WASHINGTON — The U.S. Air Force is discussing the possibility of building at least two more Wideband Global Satcom communications satellites with funding from potential international partners, Boeing Network and Space Systems President Roger Krone said May 13.
Krone said in a briefing with reporters he believes there is enough international appetite for additional satellites.
“We have line of sight on at least two more,” Krone said. “Those may not be bought by the Air Force. Just like WGS-6 was bought by the Australians. Lots of discussion we’re party to, but it’s more government to government.”
Capt. Matthew Stines, a spokesman for the secretary of the Air Force, had no immediate comment on the likelihood of additional WGS orders.
Australia invested approximately $700 million in WGS-6, the last of the second three-satellite block in the series. In exchange, Australia’s military will have access to the full 10-satellite constellation at a level proportional to its investment.
The Air Force has invested an estimated $4 billion in its own constellation of X- and Ka-band Wideband Global Satcom satellites, which are being built by El Segundo, California-based Boeing Space and Intelligence Systems. Six of the 10 planned WGS satellites are now in orbit.
The constellation’s seventh satellite, WGS-7, is expected to launch in mid-2015, according to Air Force budget documents. Among the remaining WGS satellites under development, WGS-9 is being built thanks to an investment by a five-country consortium of Denmark, Canada, New Zealand, Luxembourg and the Netherlands.
Gen. William Shelton, commander of Air Force Space Command, said in January the Air Force is conducting a study on the future of wideband communication systems. That study is expected to be finished in late summer or fall. But in public speeches this year, he has repeatedly questioned whether the WGS service could be turned over to commercial providers.
“Do we want to continue with the military dedicated constellation?” Shelton said in January. “Can we turn either a portion or all of this over to a commercial provider and contract for a service?”
For their part, commercial operators, frustrated with the service’s dependence on the constellation, say they can offer many of the same technical capabilities as WGS but at less cost to the Air Force.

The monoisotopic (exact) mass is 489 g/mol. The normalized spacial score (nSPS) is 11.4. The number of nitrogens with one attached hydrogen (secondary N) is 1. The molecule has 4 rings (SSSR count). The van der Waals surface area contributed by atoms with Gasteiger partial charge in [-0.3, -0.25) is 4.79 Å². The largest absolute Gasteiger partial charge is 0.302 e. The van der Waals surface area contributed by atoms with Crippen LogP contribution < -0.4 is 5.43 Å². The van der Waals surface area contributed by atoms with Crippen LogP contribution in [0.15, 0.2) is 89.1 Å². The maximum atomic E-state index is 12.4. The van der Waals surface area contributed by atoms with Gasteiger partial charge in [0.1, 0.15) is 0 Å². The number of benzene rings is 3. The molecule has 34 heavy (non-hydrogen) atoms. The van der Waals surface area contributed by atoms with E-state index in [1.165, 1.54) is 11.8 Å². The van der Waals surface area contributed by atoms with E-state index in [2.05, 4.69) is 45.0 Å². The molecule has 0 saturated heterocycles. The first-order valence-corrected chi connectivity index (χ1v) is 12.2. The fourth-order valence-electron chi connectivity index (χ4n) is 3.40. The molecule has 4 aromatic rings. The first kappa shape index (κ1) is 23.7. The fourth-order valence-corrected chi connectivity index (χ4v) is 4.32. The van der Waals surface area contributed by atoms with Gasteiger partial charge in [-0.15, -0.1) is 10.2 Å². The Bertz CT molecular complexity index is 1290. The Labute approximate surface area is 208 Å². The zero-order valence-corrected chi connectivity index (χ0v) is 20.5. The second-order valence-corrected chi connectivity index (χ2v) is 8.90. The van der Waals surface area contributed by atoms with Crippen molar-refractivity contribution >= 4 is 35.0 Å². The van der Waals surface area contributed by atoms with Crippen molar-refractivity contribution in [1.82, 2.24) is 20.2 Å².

“The U.S. government and foreign governments do need additional satellite resources as demand continues to grow,” said Philip Harlow, president and chief operating officer of Xtar LLC of Herndon, Virginia, which operates X-band satellites and markets the capacity to government customers. “Is paying a huge premium for 10-year-old technology that will only be available close to 2020 the best use of precious government budgets, when commercial high-throughput satellites with greater capabilities than this outdated platform are increasingly available?”
Krone said some of the reforms Shelton has talked about require a different acquisition model for WGS.
“That could be a commercial satellite hosted payload or it could be buying [milsatcom] as a service,” Krone said. “All of which Boeing would be interested in playing. This is our bread and butter. “
He said WGS is “as commercial a program as I have with the Air Force.”
International partnerships are playing an increasing role in the Air Force’s move to boost its resiliency. Already, Canada, the Netherlands and the United Kingdom have contributed more than $270 million to the Air Force’s Advanced Extremely High Frequency satellites, which are used in part for nuclear command and control.
Additionally, Lockheed Martin, in concert with the Pentagon, is looking to drum up interest among U.S. allies in the next-generation satellite communications system it is building for the U.S. Navy as means of sustaining the existing production line until the service is ready to procure more.
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